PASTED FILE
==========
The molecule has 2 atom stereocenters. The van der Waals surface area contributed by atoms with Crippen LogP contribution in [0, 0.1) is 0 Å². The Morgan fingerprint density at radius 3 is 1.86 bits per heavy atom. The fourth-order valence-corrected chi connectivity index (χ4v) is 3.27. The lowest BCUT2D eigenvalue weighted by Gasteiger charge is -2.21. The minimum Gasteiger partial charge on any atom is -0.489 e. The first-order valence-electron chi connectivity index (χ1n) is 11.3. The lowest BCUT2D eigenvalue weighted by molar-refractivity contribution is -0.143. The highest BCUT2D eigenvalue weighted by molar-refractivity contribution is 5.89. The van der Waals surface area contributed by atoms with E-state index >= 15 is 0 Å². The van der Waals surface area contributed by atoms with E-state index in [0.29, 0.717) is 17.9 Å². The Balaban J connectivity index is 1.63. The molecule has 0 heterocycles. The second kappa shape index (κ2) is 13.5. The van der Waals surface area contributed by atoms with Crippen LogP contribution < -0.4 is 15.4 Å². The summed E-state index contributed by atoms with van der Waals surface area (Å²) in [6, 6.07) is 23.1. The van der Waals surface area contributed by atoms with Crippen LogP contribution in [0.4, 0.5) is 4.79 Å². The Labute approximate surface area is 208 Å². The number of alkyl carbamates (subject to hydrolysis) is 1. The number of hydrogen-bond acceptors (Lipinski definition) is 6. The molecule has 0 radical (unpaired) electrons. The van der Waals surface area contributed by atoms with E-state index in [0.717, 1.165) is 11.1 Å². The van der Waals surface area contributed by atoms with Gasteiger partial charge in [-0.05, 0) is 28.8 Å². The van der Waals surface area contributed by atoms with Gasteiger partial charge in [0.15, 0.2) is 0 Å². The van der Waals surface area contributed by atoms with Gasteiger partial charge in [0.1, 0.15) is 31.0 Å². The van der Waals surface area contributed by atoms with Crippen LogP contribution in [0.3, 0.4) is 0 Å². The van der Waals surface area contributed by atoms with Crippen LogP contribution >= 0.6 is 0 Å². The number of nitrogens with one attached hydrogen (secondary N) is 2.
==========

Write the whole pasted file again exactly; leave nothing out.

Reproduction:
The molecule has 2 atom stereocenters. The van der Waals surface area contributed by atoms with Crippen LogP contribution in [0, 0.1) is 0 Å². The Morgan fingerprint density at radius 3 is 1.86 bits per heavy atom. The fourth-order valence-corrected chi connectivity index (χ4v) is 3.27. The lowest BCUT2D eigenvalue weighted by Gasteiger charge is -2.21. The minimum Gasteiger partial charge on any atom is -0.489 e. The first-order valence-electron chi connectivity index (χ1n) is 11.3. The lowest BCUT2D eigenvalue weighted by molar-refractivity contribution is -0.143. The highest BCUT2D eigenvalue weighted by molar-refractivity contribution is 5.89. The van der Waals surface area contributed by atoms with E-state index >= 15 is 0 Å². The van der Waals surface area contributed by atoms with E-state index in [0.29, 0.717) is 17.9 Å². The Balaban J connectivity index is 1.63. The molecule has 0 heterocycles. The second kappa shape index (κ2) is 13.5. The van der Waals surface area contributed by atoms with Crippen LogP contribution < -0.4 is 15.4 Å². The summed E-state index contributed by atoms with van der Waals surface area (Å²) in [6, 6.07) is 23.1. The van der Waals surface area contributed by atoms with Crippen LogP contribution in [0.4, 0.5) is 4.79 Å². The Labute approximate surface area is 208 Å². The number of alkyl carbamates (subject to hydrolysis) is 1. The number of hydrogen-bond acceptors (Lipinski definition) is 6. The molecule has 0 radical (unpaired) electrons. The van der Waals surface area contributed by atoms with E-state index in [0.717, 1.165) is 11.1 Å². The van der Waals surface area contributed by atoms with Gasteiger partial charge in [-0.05, 0) is 28.8 Å². The van der Waals surface area contributed by atoms with Gasteiger partial charge in [0.15, 0.2) is 0 Å². The van der Waals surface area contributed by atoms with Gasteiger partial charge in [0.1, 0.15) is 31.0 Å². The van der Waals surface area contributed by atoms with Crippen LogP contribution in [0.3, 0.4) is 0 Å². The van der Waals surface area contributed by atoms with Crippen LogP contribution >= 0.6 is 0 Å². The number of nitrogens with one attached hydrogen (secondary N) is 2.